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I have just seen the tensor algebra for a Lie algebra. Let $\mathfrak{g}$ be a Lie algebra, and let $T(\mathfrak{g})$ be its tensor algebra.

I am told this is a Hopf algebra with coproduct $\Delta(x)=x\otimes 1 + 1\otimes x$. This confuses me.

The tensor algebra is $T(\mathfrak{g})=\Bbb C\oplus \mathfrak{g}\oplus (\mathfrak{g}\otimes \mathfrak{g})\oplus \cdots$.

I take it then, that $T(\mathfrak{g})\stackrel{\Delta}{\longrightarrow} T(\mathfrak{g})\otimes T(\mathfrak{g})$.

So that $x\otimes 1$ lives in $T^1(\mathfrak{g})\otimes T^0(\mathfrak{g})$ and $1\otimes x \in T^0(\mathfrak{g})\otimes T^1(\mathfrak{g})$.

But I must be careful:

  1. There is an isomorphism $(A\oplus B)\otimes C \cong (A\otimes C) \oplus (B\otimes C)$ and the same for left tensors. But this was for $R$-modules where $R$ is a commutative ring. Each of $\mathfrak{g}^{\otimes n}$ can be treated as $\Bbb C$-modules, so I suppose I can use this here?
  2. Above was finite though. Do I get a similar distributivity for the infinitely many terms in the direct sum case?
  3. Can I deduce that $T(\mathfrak{g})\otimes T(\mathfrak{g})= \displaystyle\bigoplus_{i+j=d, \,\, d\in \Bbb Z^+_0}( T^i(\mathfrak{g})\otimes T^j(\mathfrak{g}))$ (I mean, is this true, rather than; does it immediately follow from above)

We say $T(\mathfrak{g})$ is a 'Hopf-algebra' because it has mapps out of itself in particular ways. This doesn't mean we say $\Delta(x)$ is in the hopf algebra or anything right? It's simply that it has some nice structure regarding maps out of itself?

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  • $\begingroup$ We say that it is a Hopf algebra because we have some extra maps (note that the comultiplication is not enough, we also need a counit and an antipode). Those maps are considered part of the "data" of being a Hopf algebra, in the same way that the multiplication is part of the "data" of being an algebra. $\endgroup$ – Tobias Kildetoft Sep 28 '17 at 9:17
  • $\begingroup$ @TobiasKildetoft Thanks for your comment. $\endgroup$ – user469689 Sep 28 '17 at 11:03
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I think that you might be heading in the wrong direction to understand this definition, so I'll explain a way to interpret it. I won't use any facts about Lie algebras, so let $V$ be a vector space. I want to define a map $$ \Delta: T(V) \to T(V) \otimes T(V)$$ such that for all $x \in V$, $$ \Delta(x) = x \otimes 1 + 1 \otimes x$$ and somehow "extend this up to all of $T(V)$". Here is what is intended by this:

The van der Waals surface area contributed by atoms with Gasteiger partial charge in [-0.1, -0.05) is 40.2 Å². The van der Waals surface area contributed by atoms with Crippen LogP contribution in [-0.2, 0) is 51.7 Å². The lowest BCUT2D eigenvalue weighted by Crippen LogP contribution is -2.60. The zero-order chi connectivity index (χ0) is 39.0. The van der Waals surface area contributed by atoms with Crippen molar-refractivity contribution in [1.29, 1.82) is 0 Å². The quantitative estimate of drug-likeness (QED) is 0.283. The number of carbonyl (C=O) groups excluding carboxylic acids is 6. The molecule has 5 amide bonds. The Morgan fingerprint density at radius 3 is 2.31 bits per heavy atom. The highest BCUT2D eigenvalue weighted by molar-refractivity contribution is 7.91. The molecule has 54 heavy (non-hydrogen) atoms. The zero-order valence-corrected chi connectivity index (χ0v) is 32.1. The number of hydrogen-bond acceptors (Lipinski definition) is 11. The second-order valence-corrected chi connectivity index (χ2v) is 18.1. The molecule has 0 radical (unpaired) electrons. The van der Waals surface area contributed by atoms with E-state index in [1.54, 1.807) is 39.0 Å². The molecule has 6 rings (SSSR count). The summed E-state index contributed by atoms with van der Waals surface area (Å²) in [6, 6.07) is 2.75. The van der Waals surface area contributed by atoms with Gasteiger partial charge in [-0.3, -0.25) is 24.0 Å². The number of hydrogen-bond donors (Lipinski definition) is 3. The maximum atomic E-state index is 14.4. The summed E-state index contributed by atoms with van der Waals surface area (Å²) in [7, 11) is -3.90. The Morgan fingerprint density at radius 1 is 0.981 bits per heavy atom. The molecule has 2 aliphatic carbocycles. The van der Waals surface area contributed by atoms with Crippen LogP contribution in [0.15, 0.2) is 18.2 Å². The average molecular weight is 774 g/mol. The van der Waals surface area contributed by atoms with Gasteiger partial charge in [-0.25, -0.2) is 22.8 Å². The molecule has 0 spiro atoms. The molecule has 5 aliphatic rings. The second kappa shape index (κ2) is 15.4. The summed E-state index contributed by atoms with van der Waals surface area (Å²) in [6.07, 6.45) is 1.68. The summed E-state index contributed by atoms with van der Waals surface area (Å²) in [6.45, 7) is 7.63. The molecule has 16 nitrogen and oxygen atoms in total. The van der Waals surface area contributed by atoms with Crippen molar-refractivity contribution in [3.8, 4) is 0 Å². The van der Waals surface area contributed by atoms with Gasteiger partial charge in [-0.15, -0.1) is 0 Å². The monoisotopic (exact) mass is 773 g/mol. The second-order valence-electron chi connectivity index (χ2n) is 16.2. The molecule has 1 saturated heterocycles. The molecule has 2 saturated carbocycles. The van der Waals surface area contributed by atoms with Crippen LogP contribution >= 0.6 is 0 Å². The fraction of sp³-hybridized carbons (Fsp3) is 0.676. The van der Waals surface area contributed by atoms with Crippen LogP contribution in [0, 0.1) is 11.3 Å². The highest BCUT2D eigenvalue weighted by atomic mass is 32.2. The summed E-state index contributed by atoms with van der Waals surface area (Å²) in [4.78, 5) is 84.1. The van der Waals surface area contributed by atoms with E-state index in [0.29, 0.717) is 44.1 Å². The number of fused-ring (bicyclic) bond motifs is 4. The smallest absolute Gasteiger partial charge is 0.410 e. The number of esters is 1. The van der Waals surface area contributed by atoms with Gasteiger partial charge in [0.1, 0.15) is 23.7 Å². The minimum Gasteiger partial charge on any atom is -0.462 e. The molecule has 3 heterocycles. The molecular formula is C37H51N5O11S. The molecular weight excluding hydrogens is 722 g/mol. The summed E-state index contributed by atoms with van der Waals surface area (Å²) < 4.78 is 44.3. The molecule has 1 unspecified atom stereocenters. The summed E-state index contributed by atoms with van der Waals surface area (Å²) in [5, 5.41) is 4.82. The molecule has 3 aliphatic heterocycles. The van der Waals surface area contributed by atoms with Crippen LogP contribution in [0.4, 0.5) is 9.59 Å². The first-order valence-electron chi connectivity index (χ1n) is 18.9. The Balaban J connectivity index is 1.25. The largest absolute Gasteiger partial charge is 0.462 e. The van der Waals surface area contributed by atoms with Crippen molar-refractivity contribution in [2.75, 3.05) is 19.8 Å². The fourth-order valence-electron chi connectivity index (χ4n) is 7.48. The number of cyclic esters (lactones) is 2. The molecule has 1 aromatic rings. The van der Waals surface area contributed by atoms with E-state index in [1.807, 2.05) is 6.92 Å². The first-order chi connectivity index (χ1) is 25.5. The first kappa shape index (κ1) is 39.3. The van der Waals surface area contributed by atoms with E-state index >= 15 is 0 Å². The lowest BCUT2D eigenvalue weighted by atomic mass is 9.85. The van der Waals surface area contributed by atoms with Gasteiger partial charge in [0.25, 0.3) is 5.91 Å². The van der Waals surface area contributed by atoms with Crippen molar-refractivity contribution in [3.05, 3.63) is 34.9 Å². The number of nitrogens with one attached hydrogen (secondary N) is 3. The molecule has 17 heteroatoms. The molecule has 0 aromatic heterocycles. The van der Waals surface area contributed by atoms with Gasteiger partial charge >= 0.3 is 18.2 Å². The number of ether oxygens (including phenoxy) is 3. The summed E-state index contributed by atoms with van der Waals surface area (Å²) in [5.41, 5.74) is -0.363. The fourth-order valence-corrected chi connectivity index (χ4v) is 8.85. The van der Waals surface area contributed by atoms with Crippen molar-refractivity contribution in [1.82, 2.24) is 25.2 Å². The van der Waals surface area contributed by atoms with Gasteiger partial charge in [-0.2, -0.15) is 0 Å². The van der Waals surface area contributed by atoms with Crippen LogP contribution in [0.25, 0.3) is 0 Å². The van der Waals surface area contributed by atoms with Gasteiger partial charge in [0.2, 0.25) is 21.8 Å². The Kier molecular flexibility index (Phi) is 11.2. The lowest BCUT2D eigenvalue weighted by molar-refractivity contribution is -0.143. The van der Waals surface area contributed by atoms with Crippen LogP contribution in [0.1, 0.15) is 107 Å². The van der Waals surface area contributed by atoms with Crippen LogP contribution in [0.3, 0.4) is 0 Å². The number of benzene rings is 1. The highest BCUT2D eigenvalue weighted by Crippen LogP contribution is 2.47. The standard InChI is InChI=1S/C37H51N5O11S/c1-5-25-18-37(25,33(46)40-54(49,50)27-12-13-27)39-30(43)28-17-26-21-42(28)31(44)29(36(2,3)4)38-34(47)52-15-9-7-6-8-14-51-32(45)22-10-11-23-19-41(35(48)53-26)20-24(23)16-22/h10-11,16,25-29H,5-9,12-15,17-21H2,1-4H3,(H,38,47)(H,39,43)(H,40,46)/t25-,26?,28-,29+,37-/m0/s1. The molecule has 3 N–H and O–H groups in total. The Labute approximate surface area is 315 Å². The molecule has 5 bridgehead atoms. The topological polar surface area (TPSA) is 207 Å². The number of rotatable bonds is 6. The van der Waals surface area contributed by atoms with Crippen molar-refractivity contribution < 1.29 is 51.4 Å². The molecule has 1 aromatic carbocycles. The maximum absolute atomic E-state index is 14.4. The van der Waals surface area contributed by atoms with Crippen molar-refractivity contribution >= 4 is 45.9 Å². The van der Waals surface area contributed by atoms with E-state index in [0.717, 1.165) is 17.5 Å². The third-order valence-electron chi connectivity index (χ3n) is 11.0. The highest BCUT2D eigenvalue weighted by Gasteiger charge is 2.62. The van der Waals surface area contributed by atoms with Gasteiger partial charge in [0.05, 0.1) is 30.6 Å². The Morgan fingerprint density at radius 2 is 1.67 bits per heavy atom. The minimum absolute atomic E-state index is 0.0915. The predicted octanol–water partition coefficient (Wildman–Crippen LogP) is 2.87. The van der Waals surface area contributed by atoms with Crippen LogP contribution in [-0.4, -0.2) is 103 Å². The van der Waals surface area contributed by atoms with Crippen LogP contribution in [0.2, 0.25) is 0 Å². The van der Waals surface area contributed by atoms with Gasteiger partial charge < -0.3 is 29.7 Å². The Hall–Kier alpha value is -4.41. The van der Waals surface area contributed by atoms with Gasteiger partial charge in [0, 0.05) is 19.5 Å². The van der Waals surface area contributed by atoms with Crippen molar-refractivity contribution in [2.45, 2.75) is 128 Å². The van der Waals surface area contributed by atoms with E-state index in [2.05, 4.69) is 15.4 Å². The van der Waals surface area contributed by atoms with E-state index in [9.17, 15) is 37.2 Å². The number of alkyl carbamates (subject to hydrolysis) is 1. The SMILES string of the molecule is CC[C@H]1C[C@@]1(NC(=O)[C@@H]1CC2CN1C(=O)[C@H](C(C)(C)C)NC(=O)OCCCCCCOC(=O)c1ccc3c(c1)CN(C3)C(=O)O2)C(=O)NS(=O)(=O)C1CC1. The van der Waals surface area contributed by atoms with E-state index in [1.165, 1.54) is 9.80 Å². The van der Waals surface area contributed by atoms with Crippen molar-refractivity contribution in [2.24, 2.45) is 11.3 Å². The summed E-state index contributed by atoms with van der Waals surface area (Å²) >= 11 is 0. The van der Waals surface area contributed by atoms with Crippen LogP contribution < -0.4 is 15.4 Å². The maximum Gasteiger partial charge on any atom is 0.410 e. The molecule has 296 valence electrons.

1. If $A$, $B$ are algebras, then $A \otimes B$ becomes an algebra with the product $(a_1 \otimes b_1)(a_2 \otimes b_2) = a_1 a_2 \otimes b_1 b_2$.
  2. $T(V)$ is universal in the sense that any linear map $V \to A$ (where $V$ is a vector space and $A$ is an algebra) extends uniquely to a map of algebras $T(V) \to A$.
  3. Take the map $d: V \to T(V) \otimes T(V)$, $d(x) = x \otimes 1 + 1 \otimes x$ and extend it using point (2), where $T(V) \otimes T(V)$ is treated as an algebra via point (1).

After this, you need to check that $\Delta$ actually does what it should in the Hopf algebra: it plays well with the counit, is coassociative, etc.

These definitions are quite easy to use. For example, if $x, y \in V$, then we can find that

$$\begin{aligned} \Delta(xy) &= \Delta(x) \Delta(y) & \text{Since $\Delta$ is a map of algebras}\\ &= (x \otimes 1 + 1 \otimes x)(y \otimes 1 + 1 \otimes y) \\ &= xy \otimes 1 + x \otimes y + y \otimes x + 1 \otimes xy & \text{By algebra structure on $A \otimes B$} \end{aligned}$$

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  • $\begingroup$ This clarifies many things that I have learned, even outside of this question. Thank you very much! $\endgroup$ – user469689 Sep 28 '17 at 10:22
  • $\begingroup$ So this sort of motivates why we suppress the tensor for elements of $T(\mathfrak{sl}_2)$ say. Since $$[(e\otimes f\otimes h)\otimes(e\otimes e)]\cdot [(e\otimes e) \otimes (f\otimes f)] = [efh\otimes e^2]\cdot [e^2\otimes f^2] = efhe^2\otimes e^2f^2$$ is much clearer. Since there are more or less, two different tensors to consider. $\endgroup$ – user469689 Sep 28 '17 at 10:37

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